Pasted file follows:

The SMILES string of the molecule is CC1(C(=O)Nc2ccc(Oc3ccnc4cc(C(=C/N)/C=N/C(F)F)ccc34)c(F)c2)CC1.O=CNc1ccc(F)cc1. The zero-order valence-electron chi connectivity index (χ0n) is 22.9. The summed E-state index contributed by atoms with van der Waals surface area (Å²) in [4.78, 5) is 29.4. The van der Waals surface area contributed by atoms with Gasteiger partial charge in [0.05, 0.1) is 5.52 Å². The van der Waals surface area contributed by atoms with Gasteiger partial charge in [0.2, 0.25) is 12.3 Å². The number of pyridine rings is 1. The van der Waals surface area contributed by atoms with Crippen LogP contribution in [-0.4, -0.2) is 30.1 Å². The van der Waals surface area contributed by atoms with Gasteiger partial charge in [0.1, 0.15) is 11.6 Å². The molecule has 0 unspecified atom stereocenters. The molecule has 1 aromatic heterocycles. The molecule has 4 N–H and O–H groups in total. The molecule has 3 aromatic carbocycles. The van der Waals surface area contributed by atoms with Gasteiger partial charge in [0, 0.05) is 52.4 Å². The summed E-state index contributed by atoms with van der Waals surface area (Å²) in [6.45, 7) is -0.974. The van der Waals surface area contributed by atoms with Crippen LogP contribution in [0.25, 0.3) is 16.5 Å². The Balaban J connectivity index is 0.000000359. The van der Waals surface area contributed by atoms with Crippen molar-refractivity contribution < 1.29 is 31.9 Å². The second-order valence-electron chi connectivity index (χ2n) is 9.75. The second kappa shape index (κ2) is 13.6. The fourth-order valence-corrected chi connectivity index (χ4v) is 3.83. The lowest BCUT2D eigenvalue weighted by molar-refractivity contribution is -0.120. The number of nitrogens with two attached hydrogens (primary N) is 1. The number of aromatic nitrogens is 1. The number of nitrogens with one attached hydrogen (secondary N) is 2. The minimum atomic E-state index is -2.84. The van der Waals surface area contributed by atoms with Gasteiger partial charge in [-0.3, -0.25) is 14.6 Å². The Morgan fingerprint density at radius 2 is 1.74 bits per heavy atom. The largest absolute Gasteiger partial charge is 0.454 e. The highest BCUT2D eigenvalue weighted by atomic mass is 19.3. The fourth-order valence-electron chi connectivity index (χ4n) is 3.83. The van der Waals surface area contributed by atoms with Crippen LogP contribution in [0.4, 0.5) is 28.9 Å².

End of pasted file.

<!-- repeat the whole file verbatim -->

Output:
The SMILES string of the molecule is CC1(C(=O)Nc2ccc(Oc3ccnc4cc(C(=C/N)/C=N/C(F)F)ccc34)c(F)c2)CC1.O=CNc1ccc(F)cc1. The zero-order valence-electron chi connectivity index (χ0n) is 22.9. The summed E-state index contributed by atoms with van der Waals surface area (Å²) in [4.78, 5) is 29.4. The van der Waals surface area contributed by atoms with Gasteiger partial charge in [0.05, 0.1) is 5.52 Å². The van der Waals surface area contributed by atoms with Gasteiger partial charge in [0.2, 0.25) is 12.3 Å². The number of pyridine rings is 1. The van der Waals surface area contributed by atoms with Crippen LogP contribution in [-0.4, -0.2) is 30.1 Å². The van der Waals surface area contributed by atoms with Gasteiger partial charge in [0.1, 0.15) is 11.6 Å². The molecule has 0 unspecified atom stereocenters. The molecule has 1 aromatic heterocycles. The molecule has 4 N–H and O–H groups in total. The molecule has 3 aromatic carbocycles. The van der Waals surface area contributed by atoms with Gasteiger partial charge in [0, 0.05) is 52.4 Å². The summed E-state index contributed by atoms with van der Waals surface area (Å²) in [6.45, 7) is -0.974. The van der Waals surface area contributed by atoms with Crippen LogP contribution in [0.25, 0.3) is 16.5 Å². The Balaban J connectivity index is 0.000000359. The van der Waals surface area contributed by atoms with Crippen molar-refractivity contribution < 1.29 is 31.9 Å². The second-order valence-electron chi connectivity index (χ2n) is 9.75. The second kappa shape index (κ2) is 13.6. The fourth-order valence-corrected chi connectivity index (χ4v) is 3.83. The lowest BCUT2D eigenvalue weighted by molar-refractivity contribution is -0.120. The number of nitrogens with two attached hydrogens (primary N) is 1. The number of aromatic nitrogens is 1. The number of nitrogens with one attached hydrogen (secondary N) is 2. The minimum atomic E-state index is -2.84. The van der Waals surface area contributed by atoms with Gasteiger partial charge in [-0.3, -0.25) is 14.6 Å². The Morgan fingerprint density at radius 2 is 1.74 bits per heavy atom. The largest absolute Gasteiger partial charge is 0.454 e. The highest BCUT2D eigenvalue weighted by atomic mass is 19.3. The fourth-order valence-electron chi connectivity index (χ4n) is 3.83. The van der Waals surface area contributed by atoms with Crippen LogP contribution in [0.4, 0.5) is 28.9 Å².